If you haven’t heard, Facebook bought mobile photo editing and sharing firm Instagram for $1 billion this week.
The amount is astronomical for a company that has no known revenue stream. It also begs a number of questions about both companies, including how Facebook will leverage Instagram’s vast user base for a profit, what current users of Instagram think of the union (they’re generally none too pleased) and whether users will act on their displeasure, leading to a mass exodus (that’s yet to be seen, but if you’re interested in deleting your Instagram account, here’s how you might want to go about it).
But the merger also highlights an interesting prediction from Washington Post columnist Vivek Wadhwa — that the next Mark Zuckerberg would come from Brazil.
Guess where Instagram co-founder Mike Krieger is from.
According to a Tuesday report by the BBC’s Rebecca Marston, Krieger, a Brazilian native, came to the U.S. in 2004 to study at Stanford University. He teamed up with fellow Stanford student Kevin Systrom to start Instagram in 2010 after being inspired by old Polaroids (that camera-maker could have desperately used a $1 billion infusion of cash when it filed for Chapter 11 bankruptcy protection back in 2008).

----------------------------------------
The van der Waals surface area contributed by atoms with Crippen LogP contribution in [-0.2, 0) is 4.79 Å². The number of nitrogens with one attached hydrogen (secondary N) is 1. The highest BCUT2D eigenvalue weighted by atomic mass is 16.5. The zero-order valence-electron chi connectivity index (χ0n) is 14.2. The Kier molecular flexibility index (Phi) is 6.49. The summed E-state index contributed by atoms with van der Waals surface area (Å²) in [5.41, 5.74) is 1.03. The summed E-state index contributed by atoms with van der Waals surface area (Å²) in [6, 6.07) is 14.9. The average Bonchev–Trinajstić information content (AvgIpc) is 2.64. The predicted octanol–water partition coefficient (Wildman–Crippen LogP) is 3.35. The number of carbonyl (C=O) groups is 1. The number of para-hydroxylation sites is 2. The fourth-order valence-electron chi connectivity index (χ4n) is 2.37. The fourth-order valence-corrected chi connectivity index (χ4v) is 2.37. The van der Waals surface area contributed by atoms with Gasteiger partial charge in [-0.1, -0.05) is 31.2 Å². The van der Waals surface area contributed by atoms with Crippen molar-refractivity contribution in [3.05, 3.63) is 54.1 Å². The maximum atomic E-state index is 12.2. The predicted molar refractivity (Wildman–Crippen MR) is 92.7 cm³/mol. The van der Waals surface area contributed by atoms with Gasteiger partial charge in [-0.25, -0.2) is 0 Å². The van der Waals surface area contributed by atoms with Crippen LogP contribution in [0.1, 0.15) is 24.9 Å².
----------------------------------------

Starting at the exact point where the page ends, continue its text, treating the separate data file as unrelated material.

In his March 21 column, “Brazil: Home of the next Zuckerberg?” Wadhwa outlined how Brazil, among other countries, has experienced a “noticeable evolution in entrepreneurial culture”:
My prediction is that, by the end of this decade, we will see some Mark Zuckerbergs emerging from the slums of Sao Paulo or New Delhi, India or Valparaiso, Chile. Why, you ask? Because entrepreneurs are doing what governments can’t—creating innovation ecosystems.
Krieger happens to be a Sao Paulo native.
Krieger has a ways to go before reaching the stratosphere in which Zuckerberg resides — the Facebook co-founder sits atop a company with a roughly $100 billion valuation. But he certainly has a sizable chunk of Facebook — all thanks to a free mobile app that, until recently, wasn’t even available to anyone except iPhone users.
So, Brazil, who’s next?
Full disclosure: The Washington Post Co.'s chairman and chief executive, Donald E. Graham, is a member of Facebook's board of directors
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